A new study by the Centers for Disease Control and Prevention shows too many preschoolers with ADHD are being put on drugs.
3 out of 4 young kids diagnosed with ADHD are put on medication immediately before exploring other options. Yet health officials say therapy is probably better for kids. Research proves therapy is equally effective and doesn’t come with as many side effects, like stomach aches or sleeping problems. The CDC has recommended doctors use therapy before drugs for years, yet these alarming new numbers show that’s not working.
ECU’s Dr. John Diamond says he gets mixed reaction from parents about therapy.
“Some parents may not understand what we’re asking. And then of course there’s the issue, ‘where do I go for it?’ And others don’t like the idea of medication so they’re happy to look at an alternative,” Dr. Diamond said.
WNCT went to local doctors to find out why they’re jumping to medication. Behavioral intervention presents two main issues: there aren’t enough clinicians in the community to do them, and it’s not typically covered by insurance.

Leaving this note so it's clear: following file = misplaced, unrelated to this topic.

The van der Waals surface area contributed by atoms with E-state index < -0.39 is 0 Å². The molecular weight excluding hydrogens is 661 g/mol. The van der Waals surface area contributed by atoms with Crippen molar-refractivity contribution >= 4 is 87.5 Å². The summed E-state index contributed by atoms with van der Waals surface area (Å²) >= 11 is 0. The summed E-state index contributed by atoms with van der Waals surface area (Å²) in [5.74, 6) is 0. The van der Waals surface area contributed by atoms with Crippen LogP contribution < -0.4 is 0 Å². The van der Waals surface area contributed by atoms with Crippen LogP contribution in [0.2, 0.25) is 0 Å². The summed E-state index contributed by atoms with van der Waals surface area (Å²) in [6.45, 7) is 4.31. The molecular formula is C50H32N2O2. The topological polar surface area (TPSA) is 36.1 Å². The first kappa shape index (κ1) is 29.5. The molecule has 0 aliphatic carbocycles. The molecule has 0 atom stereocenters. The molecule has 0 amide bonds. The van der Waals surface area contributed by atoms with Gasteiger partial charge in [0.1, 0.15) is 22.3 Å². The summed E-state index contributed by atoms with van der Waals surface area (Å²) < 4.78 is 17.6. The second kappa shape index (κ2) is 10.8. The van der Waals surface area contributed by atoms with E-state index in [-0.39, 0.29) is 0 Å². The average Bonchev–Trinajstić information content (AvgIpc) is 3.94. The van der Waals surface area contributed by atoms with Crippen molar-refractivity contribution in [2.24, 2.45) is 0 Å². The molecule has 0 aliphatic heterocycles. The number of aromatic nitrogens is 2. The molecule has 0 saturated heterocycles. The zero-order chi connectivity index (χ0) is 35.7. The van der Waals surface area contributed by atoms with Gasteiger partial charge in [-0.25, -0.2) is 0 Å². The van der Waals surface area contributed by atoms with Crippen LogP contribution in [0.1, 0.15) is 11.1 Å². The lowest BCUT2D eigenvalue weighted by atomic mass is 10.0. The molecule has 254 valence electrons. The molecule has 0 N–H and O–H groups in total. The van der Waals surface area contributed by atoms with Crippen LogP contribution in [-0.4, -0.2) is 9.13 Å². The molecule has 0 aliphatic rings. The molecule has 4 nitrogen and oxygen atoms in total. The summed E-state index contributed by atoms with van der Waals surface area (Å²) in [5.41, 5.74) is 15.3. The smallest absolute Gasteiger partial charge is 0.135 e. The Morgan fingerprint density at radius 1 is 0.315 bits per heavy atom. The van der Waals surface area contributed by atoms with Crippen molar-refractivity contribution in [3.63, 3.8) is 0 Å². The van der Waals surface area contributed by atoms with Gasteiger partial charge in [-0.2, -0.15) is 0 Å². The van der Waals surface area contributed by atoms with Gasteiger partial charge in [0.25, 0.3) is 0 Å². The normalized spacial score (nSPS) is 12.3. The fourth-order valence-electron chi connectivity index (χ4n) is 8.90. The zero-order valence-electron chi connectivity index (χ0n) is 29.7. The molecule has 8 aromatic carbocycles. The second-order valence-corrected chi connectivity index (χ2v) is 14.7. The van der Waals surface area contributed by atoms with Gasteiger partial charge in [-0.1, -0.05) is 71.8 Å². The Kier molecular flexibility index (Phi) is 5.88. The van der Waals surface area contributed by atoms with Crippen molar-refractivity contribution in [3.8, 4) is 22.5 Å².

Dr. Diamond says encouraging parents to seek therapy instead of medication starts with insurance providers.
“I think it needs to be covered better. They consider medical outpatient visits with a co-pay, but they’re usually not very frequent, while behavioral interventions are frequent and if you have that kind of co-pay every time, it’s unaffordable,” Dr. Diamond said.
Dr. Diamond says many parents shy away from therapy because it requires a lot of their involvement, training from clinicians, and frequent visits.
Studies have shown medication helps older children, which has led to an increase in medicating younger kids.
More than 6 million U.S. children have been diagnosed with ADHD. About a third of those were diagnosed between the ages of 2 and 5.
By Jessica Jewell